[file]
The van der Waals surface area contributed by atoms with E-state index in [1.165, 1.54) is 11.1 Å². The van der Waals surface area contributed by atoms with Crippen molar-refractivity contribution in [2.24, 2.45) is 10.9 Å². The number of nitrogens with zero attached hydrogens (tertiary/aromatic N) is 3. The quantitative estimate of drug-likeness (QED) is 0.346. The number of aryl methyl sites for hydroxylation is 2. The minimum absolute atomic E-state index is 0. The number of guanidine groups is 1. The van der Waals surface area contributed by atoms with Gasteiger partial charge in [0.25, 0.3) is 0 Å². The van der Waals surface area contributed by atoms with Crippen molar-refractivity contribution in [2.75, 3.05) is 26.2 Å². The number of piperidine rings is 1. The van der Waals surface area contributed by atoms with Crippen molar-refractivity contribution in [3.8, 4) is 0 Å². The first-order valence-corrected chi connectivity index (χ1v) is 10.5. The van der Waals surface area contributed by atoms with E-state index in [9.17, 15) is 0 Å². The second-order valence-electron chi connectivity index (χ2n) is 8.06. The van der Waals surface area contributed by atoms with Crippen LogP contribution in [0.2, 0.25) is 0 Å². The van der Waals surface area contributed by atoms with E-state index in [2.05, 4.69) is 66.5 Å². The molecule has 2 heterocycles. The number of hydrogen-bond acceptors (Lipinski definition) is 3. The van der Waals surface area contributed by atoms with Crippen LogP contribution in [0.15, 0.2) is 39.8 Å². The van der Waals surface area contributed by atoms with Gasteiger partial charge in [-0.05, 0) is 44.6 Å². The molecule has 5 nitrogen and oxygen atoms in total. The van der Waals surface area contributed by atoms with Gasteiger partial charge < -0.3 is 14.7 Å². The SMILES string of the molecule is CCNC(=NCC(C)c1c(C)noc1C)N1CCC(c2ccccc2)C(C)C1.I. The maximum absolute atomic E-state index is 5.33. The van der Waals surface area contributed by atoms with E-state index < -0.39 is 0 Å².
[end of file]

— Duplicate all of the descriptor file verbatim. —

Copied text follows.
The van der Waals surface area contributed by atoms with E-state index in [1.165, 1.54) is 11.1 Å². The van der Waals surface area contributed by atoms with Crippen molar-refractivity contribution in [2.24, 2.45) is 10.9 Å². The number of nitrogens with zero attached hydrogens (tertiary/aromatic N) is 3. The quantitative estimate of drug-likeness (QED) is 0.346. The number of aryl methyl sites for hydroxylation is 2. The minimum absolute atomic E-state index is 0. The number of guanidine groups is 1. The van der Waals surface area contributed by atoms with Gasteiger partial charge in [0.25, 0.3) is 0 Å². The van der Waals surface area contributed by atoms with Crippen molar-refractivity contribution in [2.75, 3.05) is 26.2 Å². The number of piperidine rings is 1. The van der Waals surface area contributed by atoms with Crippen molar-refractivity contribution in [3.8, 4) is 0 Å². The first-order valence-corrected chi connectivity index (χ1v) is 10.5. The van der Waals surface area contributed by atoms with E-state index in [9.17, 15) is 0 Å². The second-order valence-electron chi connectivity index (χ2n) is 8.06. The van der Waals surface area contributed by atoms with Crippen LogP contribution in [0.2, 0.25) is 0 Å². The van der Waals surface area contributed by atoms with E-state index in [2.05, 4.69) is 66.5 Å². The molecule has 2 heterocycles. The number of hydrogen-bond acceptors (Lipinski definition) is 3. The van der Waals surface area contributed by atoms with Crippen LogP contribution in [0.15, 0.2) is 39.8 Å². The van der Waals surface area contributed by atoms with Gasteiger partial charge in [-0.05, 0) is 44.6 Å². The molecule has 5 nitrogen and oxygen atoms in total. The van der Waals surface area contributed by atoms with Gasteiger partial charge < -0.3 is 14.7 Å². The SMILES string of the molecule is CCNC(=NCC(C)c1c(C)noc1C)N1CCC(c2ccccc2)C(C)C1.I. The maximum absolute atomic E-state index is 5.33. The van der Waals surface area contributed by atoms with E-state index < -0.39 is 0 Å².